West Side Story

This tragic romance has always been about the individual consequences of divisions in society. It was not new when Shakespeare created the Montagues and Capulets as rival houses. Jerome Robbins originally proposed a musical that pitted Catholics against Jews, but as the years passed before the show the rivals changed into white Jets versus Puerto Rican Sharks.

It is strange how such a well-known musical as West Side Story can take on a different dimension simply because of when it is performed

It is strange how such a well-known musical as West Side Story can take on a different dimension simply because of when it is performed. The show hasn’t changed but the contemporary context has in just a short space of time. Either the racial tension in this production by Stage 84 – The Yorkshire School of Performing Arts was deliberately highlighted or the current climate just makes it seem more poignant. Whichever it might be the outcome is a musical in which racial resentment is delivered with such bitter venom as to make it heartrending.

As for the performance itself the company puts on a spectacular show. This year the recorded soundtrack works well and the cast synchronise with it perfectly. The costumes are authentic and the girls clearly have a sense of pride in their colourful period frocks and skirts. The set is versatile and adeptly manoeuvred creating clearly defined locations with furniture that looks suitably aged. The chorus is powerful throughout. The boys deliver depth and harmonic density while the girls soar lightly. Together they also perform some spectacular dance sequences with remarkable precision. In fact the chorus and choreography form the highlights of this production. Talent abounds in this show with key players carving out strong characters and giving powerfull performances, though there’s a casting weakness that undermines the whole show and prevents it from being the truly great production it has the potential to be. Despite that it remains a delight.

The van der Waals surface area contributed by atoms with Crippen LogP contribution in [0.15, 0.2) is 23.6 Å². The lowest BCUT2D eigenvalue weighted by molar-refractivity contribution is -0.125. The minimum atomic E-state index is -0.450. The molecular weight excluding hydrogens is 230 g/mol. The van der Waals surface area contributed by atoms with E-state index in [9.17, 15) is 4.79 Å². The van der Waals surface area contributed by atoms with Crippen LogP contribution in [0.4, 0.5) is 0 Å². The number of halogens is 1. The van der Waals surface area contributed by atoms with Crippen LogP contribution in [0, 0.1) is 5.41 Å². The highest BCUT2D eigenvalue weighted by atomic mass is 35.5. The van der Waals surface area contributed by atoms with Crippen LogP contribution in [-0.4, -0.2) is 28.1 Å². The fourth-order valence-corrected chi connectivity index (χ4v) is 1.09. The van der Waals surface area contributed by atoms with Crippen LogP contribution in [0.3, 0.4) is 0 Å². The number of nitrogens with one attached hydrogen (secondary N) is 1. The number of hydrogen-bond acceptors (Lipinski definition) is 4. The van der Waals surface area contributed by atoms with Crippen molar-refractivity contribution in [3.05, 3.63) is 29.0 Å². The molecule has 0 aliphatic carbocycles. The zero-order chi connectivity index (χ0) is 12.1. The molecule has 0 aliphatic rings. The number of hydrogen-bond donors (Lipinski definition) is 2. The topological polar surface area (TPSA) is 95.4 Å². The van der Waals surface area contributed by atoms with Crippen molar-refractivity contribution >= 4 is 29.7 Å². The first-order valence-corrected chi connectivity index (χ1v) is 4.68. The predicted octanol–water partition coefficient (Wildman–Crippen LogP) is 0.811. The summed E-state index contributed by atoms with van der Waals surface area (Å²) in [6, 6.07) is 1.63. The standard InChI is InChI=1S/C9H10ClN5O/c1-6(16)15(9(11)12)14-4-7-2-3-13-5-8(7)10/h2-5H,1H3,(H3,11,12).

As the UK works its way through the aftermath of a referendum clouded by immigration issues and the USA faces an election campaign, one side of which vilifies Mexicans and muslims, West Side Story has never been more relevant and this production comes as salutary warning of the consequences of setting one group against another.

Reviews by Richard Beck


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The Blurb

Romeo and Juliet is transported to the turbulent streets of rival gangs in 1950s New York City. The score features unforgettable songs including Maria, Somewhere, America and Tonight. A heart-wrenching, dramatic musical featuring big dance numbers and stirring vocals, presented by a cast of 40 young people. Stage 84 makes a welcome return to the Fringe following its 2015 sell-out production of Oliver, **** (BroadwayBaby.com), and previous successes including Jesus Christ Superstar, Carousel, Little Shop of Horrors and other bestselling musicals. In aid of Macmillan Cancer Support.